Stun gun bill would overturn University of Iowa weapons policy

A bill awaiting signature from the governor would allow stun guns to be carried on college campuses in Iowa, overturning the UI weapons policy.


Ben Allan Smith

The Capitol building in Des Moines is pictured on April 29, 2018.

Caleb McCullough, News Reporter

A bill in the Iowa Legislature would conflict with a University of Iowa policy that bans stun guns on campus.

The bill in question, Senate File 188, passed in both chambers of the Legislature in April, and it awaits a signature from Gov. Kim Reynolds to become law.

The UI bans weapons including “guns, knives intended for self-defense as opposed to cooking, stun guns, batons, martial-arts weapons, and other items,” according to the Student Legal Services website.

The restriction applies to all on campus, including students, faculty, and visitors. Penalties for students carrying weapons on campus include sanction, suspension, and expulsion.

Rep. Matt Windschitl, R-Missouri Valley, said during a debate on April 16 that the bill was aimed at providing protection for college students and other members of the college community against violence and sexual assault.

“It merely says that community colleges and universities cannot enforce policies that would restrict students, faculty, people on the campuses from being able to have a self-defense tool,” Windschitl said.

The Legislature authorized the carrying of non-projectile stun guns for people over the age of 18 in 2017. Windschitl said the bill would help bring universities more in line with state law and expand options for self-defense.

“This is about people being able to make the decision for themselves … and be able to hopefully avoid having a tragic attack and or assault perpetrated upon them,” Windschitl said.

The bill received some bipartisan support in the House but received backlash from some Democratic members. Rep. Mary Mascher, D-Iowa City, said she was concerned that stun guns could easily be taken by perpetrators and used on victims, especially when alcohol is involved.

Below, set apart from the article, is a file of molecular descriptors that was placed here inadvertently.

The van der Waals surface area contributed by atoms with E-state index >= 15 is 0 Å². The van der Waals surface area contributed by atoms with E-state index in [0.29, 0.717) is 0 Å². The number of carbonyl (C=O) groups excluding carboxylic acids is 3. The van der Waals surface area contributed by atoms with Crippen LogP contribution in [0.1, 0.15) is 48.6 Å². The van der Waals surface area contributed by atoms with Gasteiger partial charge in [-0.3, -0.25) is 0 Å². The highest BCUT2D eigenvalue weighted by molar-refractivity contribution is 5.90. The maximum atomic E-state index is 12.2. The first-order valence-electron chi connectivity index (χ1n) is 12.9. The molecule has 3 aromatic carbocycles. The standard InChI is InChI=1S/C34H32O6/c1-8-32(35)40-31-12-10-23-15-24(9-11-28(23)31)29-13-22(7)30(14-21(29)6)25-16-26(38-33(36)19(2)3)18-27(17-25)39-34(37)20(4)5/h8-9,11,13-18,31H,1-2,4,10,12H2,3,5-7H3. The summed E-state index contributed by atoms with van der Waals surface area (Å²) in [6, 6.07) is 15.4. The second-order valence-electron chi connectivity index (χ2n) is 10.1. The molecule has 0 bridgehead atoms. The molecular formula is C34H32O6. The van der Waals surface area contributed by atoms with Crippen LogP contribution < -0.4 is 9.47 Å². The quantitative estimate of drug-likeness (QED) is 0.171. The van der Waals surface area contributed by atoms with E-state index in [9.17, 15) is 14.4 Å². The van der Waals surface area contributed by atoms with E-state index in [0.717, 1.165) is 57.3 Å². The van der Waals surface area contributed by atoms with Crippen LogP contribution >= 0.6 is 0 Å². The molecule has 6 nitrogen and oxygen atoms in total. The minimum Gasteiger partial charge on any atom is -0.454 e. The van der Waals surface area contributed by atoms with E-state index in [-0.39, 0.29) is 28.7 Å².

“When you add alcohol to a stun gun, I think that’s a recipe for disaster,” she said on April 16. “And that’s why these should be prohibited on campus. These are dangerous weapons. They can kill.”

Amendments to the legislation restricted the extent of the bill. One prohibits convicted felons from carrying stun guns on campuses, and the second prohibits the carrying of stun guns in university stadiums and hospitals.

Lobbyists for the state Board of Regents have not registered a position on the bill. Each campus is responsible for creating its own policy on weapons on campus, regent spokesman Josh Lehman said in an email to The Daily Iowan.

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Governing boards, such as the regents, are also prohibited from adopting or enforcing a stun-gun ban under the bill.

“Student safety has been, and will continue to be, a top priority for the board and its institutions,” Lehman said. “Making our campuses the safest environments possible, which allows for high-quality learning, is something we take seriously.”

Matty Smith, the communications specialist for the Iowa Coalition Against Sexual Assault, said he thinks the bill will not be an effective measure in preventing sexual assault.

“It puts the responsibility back on the victim or potential victim, which doesn’t make sense,” he said. “And really what we should be teaching is for people not to sexually assault in the first place.”

Additionally, Smith said, the bill wouldn’t help prevent the majority of sexual assaults that are committed by someone whom the victim knows.

“A majority of sexual assaults are perpetrated by someone known to the victim,” he said. “It could be a classmate or someone that you study with or a good friend, and typically you’re not going to be carrying a stun gun when you go over to that person’s house … It doesn’t make sense.”